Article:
“That’s all I have. You can eat again soon. Please rest now.” As I smooth her hair and partially recline her seat, she succumbs to my care. Closing the door and walking around to my side, I remember I am in unfamiliar territory. A car. Here comes a car. I run into the middle of a lane and furiously wave my arms. The driver has to see me.

“Please, lady, stop! Take a chance!” She passes by glancing at me from over her shoulder with eyes that don’t want to see.

Back in the car, flooring the accelerator, I exceed the speed limit hoping to be detected by radar. A call box. There’s a call box. “I’ll only be gone a minute. I’m calling for help.” I say to her glassy eyes. She’s shivering and I wrap my sweater around her.

Please, please, pick up the phone. It’s ringing, ringing. Why isn’t anyone answering? Finally a gravely voice. “State Highway Patrol.”

My hand is trembling and my stomach hurts. “Operator, I need your help. I found a young woman in a garbage bag on the freeway. I’m not sure exactly where I am.”

“We’ll track you by the call box number. Are you headed north or south?


“What kind of car are you driving?”

“White Jeep Cherokee.”

“Your name, please.”

“Barbara Saunders.”

“Barbara, is the victim dead or alive?”

“Alive and in my car. I think she’s in shock. She’s shaking, her eyes are glazed, she can’t speak and she has no arms or legs.”

“Please stay with her,” says the boxed voice. “Help is on the way.”

I hang up. Want to faint. Back in my car, my arm glides around her. She shudders and nestles against me and I find myself clinging to her.

Sirens. Black and whites pull up. Rotating beacons signal help. Heavy footsteps. Arms reaching in. I’m out. She’s lifted on to a stretcher. Paramedics probe her. White van with a red cross swallows her up. Wails away. She’s gone.

Police asking questions. They’re making marks on tired clipboards as my eyes follow the red tail lights of the disappearing ambulance. Questions, questions, questions. “I don’t’ know her name. I don’t’ know where she’s from. I don’t know how she got there or how long she was there. I didn’t see anyone around. Me? Why did I pull over to inspect a garbage bag? I can’t explain it. I just took a chance. Can you please tell me where they took her?”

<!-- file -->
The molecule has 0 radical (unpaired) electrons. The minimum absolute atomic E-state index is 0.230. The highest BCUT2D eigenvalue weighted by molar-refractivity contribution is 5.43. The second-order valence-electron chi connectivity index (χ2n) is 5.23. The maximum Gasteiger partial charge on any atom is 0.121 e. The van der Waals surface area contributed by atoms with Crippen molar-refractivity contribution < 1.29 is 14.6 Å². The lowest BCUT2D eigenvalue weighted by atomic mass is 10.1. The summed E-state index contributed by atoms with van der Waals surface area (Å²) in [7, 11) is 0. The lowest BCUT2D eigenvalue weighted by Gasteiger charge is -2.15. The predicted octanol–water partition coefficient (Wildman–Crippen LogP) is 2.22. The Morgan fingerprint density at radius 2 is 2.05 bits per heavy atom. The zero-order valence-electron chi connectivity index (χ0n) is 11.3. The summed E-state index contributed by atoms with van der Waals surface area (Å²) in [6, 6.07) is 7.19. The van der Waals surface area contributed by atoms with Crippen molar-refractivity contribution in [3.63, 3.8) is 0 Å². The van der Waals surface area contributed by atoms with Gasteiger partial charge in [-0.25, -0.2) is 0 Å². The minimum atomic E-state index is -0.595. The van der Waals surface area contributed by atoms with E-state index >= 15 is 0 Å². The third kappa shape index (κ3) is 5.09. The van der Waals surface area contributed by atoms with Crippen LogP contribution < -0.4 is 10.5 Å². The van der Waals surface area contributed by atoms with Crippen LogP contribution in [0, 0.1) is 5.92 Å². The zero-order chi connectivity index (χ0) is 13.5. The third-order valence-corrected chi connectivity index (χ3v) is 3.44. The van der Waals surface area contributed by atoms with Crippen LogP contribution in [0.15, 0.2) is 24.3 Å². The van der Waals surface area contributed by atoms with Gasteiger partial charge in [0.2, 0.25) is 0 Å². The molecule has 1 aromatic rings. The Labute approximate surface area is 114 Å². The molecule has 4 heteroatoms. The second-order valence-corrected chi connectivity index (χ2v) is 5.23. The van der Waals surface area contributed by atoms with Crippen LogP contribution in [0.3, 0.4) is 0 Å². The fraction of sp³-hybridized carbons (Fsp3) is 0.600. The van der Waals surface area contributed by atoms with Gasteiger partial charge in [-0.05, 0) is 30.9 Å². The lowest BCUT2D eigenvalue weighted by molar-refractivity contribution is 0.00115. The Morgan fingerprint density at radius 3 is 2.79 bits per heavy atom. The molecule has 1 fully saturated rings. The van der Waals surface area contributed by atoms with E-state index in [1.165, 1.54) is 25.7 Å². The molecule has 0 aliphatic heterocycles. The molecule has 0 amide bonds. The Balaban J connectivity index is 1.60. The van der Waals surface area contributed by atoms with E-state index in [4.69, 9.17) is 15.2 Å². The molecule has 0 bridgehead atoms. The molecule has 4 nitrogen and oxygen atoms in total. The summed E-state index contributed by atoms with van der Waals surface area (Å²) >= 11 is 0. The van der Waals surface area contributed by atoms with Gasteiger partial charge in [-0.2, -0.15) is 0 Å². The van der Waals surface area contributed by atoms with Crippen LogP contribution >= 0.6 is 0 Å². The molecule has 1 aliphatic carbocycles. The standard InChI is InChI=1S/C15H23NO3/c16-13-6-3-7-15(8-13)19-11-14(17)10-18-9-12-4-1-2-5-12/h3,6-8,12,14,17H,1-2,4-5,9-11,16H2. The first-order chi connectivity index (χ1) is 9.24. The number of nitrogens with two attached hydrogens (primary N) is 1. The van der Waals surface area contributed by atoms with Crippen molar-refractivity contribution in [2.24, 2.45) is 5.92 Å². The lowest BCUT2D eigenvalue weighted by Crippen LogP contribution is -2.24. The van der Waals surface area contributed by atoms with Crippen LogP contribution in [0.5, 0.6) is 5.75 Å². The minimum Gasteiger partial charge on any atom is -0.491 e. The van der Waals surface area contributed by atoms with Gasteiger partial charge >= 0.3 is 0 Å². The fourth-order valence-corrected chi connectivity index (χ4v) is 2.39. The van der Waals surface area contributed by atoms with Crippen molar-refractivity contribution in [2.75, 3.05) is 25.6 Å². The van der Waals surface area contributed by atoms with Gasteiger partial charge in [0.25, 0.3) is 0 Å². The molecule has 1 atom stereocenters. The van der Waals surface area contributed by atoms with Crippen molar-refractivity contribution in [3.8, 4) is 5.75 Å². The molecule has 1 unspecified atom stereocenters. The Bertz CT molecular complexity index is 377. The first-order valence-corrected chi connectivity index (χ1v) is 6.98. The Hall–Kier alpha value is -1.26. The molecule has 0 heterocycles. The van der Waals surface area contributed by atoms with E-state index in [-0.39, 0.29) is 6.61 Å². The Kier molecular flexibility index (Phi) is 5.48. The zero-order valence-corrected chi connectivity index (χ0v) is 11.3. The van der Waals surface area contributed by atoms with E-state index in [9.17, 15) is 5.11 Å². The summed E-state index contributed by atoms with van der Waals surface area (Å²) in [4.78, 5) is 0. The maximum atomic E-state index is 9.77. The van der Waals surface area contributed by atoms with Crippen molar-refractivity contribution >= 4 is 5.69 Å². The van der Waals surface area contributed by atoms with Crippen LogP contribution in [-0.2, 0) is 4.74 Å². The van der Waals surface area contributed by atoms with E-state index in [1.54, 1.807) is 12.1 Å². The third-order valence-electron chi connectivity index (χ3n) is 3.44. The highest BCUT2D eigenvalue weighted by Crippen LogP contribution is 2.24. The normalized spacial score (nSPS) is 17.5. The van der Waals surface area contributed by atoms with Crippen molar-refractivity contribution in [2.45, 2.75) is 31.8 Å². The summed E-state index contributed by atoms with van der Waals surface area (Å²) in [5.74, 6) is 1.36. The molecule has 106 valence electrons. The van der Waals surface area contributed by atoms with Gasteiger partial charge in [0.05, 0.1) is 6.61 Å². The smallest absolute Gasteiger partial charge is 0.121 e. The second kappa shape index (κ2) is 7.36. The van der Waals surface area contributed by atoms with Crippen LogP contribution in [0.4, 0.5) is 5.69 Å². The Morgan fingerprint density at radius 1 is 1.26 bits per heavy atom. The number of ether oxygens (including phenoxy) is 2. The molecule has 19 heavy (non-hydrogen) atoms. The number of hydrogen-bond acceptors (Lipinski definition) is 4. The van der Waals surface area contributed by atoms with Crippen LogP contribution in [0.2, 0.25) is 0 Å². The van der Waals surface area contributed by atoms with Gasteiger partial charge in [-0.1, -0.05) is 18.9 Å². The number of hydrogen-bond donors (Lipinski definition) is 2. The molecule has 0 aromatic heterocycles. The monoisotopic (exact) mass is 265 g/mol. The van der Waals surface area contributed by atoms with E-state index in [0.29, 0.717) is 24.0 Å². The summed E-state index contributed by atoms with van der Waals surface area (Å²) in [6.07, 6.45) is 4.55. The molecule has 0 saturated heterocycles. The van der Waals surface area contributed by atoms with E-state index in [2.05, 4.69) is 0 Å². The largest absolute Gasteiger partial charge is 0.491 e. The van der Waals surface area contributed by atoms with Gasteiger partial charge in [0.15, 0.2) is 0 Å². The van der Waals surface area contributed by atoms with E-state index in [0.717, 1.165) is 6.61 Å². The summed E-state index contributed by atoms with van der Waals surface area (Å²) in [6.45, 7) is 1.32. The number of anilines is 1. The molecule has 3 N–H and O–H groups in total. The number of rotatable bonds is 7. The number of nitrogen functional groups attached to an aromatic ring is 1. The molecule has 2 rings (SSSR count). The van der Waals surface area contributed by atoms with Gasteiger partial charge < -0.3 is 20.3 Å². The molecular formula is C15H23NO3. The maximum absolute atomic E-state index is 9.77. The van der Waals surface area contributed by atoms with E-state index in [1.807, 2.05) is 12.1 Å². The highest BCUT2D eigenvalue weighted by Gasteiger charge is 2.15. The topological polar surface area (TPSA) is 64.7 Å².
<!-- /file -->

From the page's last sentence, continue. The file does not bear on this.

“To the county hospital, ma’am. It’s off the next exit.”

My shoulders are locked into place. As I rotate my head I can hear my neck grinding. That headache is starting. The one that begins an inch above my right eyebrow and feels like a small knife is being inserted and twisted in a circle. At last the inquisition is over. I’ve lost track of time. They are leaving without any answers but they know who I am, where I live and they have my number, as does God.

Taking the chance that I may be able to see her again, I find my way to the county hospital and question a man in green. “A young woman was admitted earlier. I don’t’ know her name but she couldn’t speak and has no arms or legs.”

The scrub suit replies, “I remember her. She was here but she’s been discharged.”

“Discharged? How could she have been discharged?”

“Someone signed her out.”

“Who signed her out?”

“I can’t release that information unless you’re a family member.”

“ I’m not a family member, but a family member could have stashed her in a garbage bag and tossed her out on the freeway, where I found her. I called the police. She had no ID. How did anyone know she was admitted? How could she be signed out?”

The green cloth answers, “Lady, I don’t know. All I know is she’s gone and I have a room full of patients to tend to.”

This morning I needed to know my life was more than just a random number called by God. That life is worth taking chances for. That even my brother’s life was worth something. That I have a viable reason for being on this planet. And I found mine and now she’s gone.

I pace up and down the corridor of white washed cinder blocks. I run my hands over the refreshing cold wall exterior. Don’t know how long I’ve been here but someone is trying to pry me away. I don’t have to let go if I don’t want to. I just stare and smile, my blood red fingernails clinging in the cement grooves.